Text translation is the most important aspect of localizing software. The translation should communicate in language, phrasing, and vocabulary that is natural as well as accurate. The language should be clear, familiar to the user, and appropriate for the culture of the target country. Additionally, it should follow conventions used in the target country such as customary symbols, punctuation, formatting, and typography. Title bars, menus, dialog boxes, buttons, messages, and tool tips are some common user interface controls that have text. Help files and user manuals typically require heavy translation efforts.
Translation does not always result in a one-to-one correspondence between the source and target language. A single word in English can have multiple translations in another language, depending on context. For instance, the word "supply" in English can have varying translations in Spanish, depending on whether the word is used as a verb or as a noun. Even within the verb and noun categories themselves, the Spanish translation can differ depending on the particular context. On the other hand, certain English words might have only a single meaning in another language. In addition to semantic variations among words from one language to another, adjectives and articles sometimes change spelling according to the gender of the nouns. This becomes especially problematic when a noun is interpolated into a string at run-time. Therefore, when re-using a text string in multiple places, localizers need to make sure that the string is translated in such a way that the text is correct for a given context. (For more information, see String Handling.)
Consistent and precise terminology throughout the software application helps the user to learn the application faster and makes the translation time shorter. For example, "traveling" and "travelling" are both correct in English, but it is better to use only one variation of the word in the product. Localizers should do the same for the localized text. Having consistent terminology in the original-language product is particularly important if the localization team uses automatic translation tools because the tool might not translate the variation in the same way. Consistent and clear phrasing of the original text makes localization easier and prevents confusion for localizers, who might interpret the text differently from what was meant. Localizers should avoid "sublocale" idioms, colloquialisms, or metaphors, since these might be meaningless - or even offensive - among cultures that use the same language.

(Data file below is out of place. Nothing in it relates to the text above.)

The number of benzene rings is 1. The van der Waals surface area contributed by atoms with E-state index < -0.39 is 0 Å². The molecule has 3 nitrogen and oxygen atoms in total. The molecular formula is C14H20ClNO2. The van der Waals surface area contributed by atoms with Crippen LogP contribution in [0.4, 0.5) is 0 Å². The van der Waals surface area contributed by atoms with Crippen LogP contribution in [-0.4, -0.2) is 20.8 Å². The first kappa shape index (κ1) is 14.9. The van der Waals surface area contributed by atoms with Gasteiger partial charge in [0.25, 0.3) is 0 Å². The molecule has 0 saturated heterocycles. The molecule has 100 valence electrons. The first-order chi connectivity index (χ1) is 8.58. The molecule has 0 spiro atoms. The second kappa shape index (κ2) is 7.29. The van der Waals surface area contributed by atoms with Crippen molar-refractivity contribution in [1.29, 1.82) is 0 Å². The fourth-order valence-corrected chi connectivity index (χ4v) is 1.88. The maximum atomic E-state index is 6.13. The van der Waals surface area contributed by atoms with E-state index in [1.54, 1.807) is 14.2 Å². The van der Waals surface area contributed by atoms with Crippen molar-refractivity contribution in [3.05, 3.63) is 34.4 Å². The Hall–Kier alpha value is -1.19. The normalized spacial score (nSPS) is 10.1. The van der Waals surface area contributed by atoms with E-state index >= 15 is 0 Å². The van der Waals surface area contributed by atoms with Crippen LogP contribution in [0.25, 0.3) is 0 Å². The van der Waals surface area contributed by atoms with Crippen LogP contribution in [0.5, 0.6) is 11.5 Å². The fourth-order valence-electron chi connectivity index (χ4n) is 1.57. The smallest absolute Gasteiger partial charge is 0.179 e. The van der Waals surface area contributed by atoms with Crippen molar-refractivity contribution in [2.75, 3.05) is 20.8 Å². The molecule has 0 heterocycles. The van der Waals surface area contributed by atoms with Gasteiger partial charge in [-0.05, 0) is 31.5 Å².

Some locales share the same language yet use different words for the same object. For instance, the word "computer" is "ordenador" in Spain and "computador" in Mexico and Puerto Rico (both of which are masculine in gender). The word "computadora" is used in the rest of Latin America (and the word's gender changes from masculine to feminine). To resolve such issues, if there is one translation that is considered acceptable for all locales, localizers should use this particular wording.
In general, the text (as well as the graphics and other elements) of the localized software product should not be altered to reflect locale-specific geopolitical views because this could cause inconsistency in the localized product. Nonetheless, sometimes there could be undesirable consequences resulting from a localized product that is not adapted to meet a locale's geopolitical views. If the views conveyed in the unaltered product are going to offend the target market, this will affect sales in that market or have legal consequences. Such a situation would warrant alteration of the localized product. For disputes over national borders, maps, country names, international or political organizations and leaders, or any other politically sensitive subjects, consult an expert on geopolitical issues for advice. Then make any necessary adjustments in the original product. For more information on political content, see Localizability Overview.